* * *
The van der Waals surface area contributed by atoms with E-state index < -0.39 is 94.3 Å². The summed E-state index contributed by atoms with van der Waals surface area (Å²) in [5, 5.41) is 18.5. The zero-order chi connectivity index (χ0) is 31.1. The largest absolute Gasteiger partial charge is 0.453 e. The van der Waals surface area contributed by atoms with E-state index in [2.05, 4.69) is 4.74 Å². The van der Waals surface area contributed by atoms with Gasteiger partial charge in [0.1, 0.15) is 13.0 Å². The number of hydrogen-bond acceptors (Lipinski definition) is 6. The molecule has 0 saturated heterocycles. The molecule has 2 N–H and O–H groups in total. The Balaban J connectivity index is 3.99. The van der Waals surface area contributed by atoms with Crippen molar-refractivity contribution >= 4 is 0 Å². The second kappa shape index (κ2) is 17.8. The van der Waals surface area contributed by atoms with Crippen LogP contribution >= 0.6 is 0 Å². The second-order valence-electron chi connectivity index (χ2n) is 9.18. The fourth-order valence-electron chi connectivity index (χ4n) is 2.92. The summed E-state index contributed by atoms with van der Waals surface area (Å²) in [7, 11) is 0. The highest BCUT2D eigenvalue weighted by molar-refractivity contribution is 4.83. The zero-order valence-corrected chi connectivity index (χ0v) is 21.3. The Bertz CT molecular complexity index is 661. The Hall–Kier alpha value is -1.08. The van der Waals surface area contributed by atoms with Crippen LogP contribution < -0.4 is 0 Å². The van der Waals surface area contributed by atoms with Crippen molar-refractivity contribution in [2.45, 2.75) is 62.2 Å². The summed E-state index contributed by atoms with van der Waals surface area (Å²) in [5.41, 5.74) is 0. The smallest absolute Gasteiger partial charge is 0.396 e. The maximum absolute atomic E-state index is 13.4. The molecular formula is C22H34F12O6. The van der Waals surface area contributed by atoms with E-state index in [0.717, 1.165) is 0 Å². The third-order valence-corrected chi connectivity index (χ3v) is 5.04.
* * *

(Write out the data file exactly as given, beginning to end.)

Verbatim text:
The van der Waals surface area contributed by atoms with E-state index < -0.39 is 94.3 Å². The summed E-state index contributed by atoms with van der Waals surface area (Å²) in [5, 5.41) is 18.5. The zero-order chi connectivity index (χ0) is 31.1. The largest absolute Gasteiger partial charge is 0.453 e. The van der Waals surface area contributed by atoms with E-state index in [2.05, 4.69) is 4.74 Å². The van der Waals surface area contributed by atoms with Gasteiger partial charge in [0.1, 0.15) is 13.0 Å². The number of hydrogen-bond acceptors (Lipinski definition) is 6. The molecule has 0 saturated heterocycles. The molecule has 2 N–H and O–H groups in total. The Balaban J connectivity index is 3.99. The van der Waals surface area contributed by atoms with Crippen molar-refractivity contribution >= 4 is 0 Å². The second kappa shape index (κ2) is 17.8. The van der Waals surface area contributed by atoms with Crippen LogP contribution >= 0.6 is 0 Å². The second-order valence-electron chi connectivity index (χ2n) is 9.18. The fourth-order valence-electron chi connectivity index (χ4n) is 2.92. The summed E-state index contributed by atoms with van der Waals surface area (Å²) in [7, 11) is 0. The highest BCUT2D eigenvalue weighted by molar-refractivity contribution is 4.83. The zero-order valence-corrected chi connectivity index (χ0v) is 21.3. The Bertz CT molecular complexity index is 661. The Hall–Kier alpha value is -1.08. The van der Waals surface area contributed by atoms with Crippen LogP contribution < -0.4 is 0 Å². The van der Waals surface area contributed by atoms with Crippen molar-refractivity contribution in [2.45, 2.75) is 62.2 Å². The summed E-state index contributed by atoms with van der Waals surface area (Å²) in [5.41, 5.74) is 0. The smallest absolute Gasteiger partial charge is 0.396 e. The maximum absolute atomic E-state index is 13.4. The molecular formula is C22H34F12O6. The van der Waals surface area contributed by atoms with E-state index in [0.717, 1.165) is 0 Å². The third-order valence-corrected chi connectivity index (χ3v) is 5.04.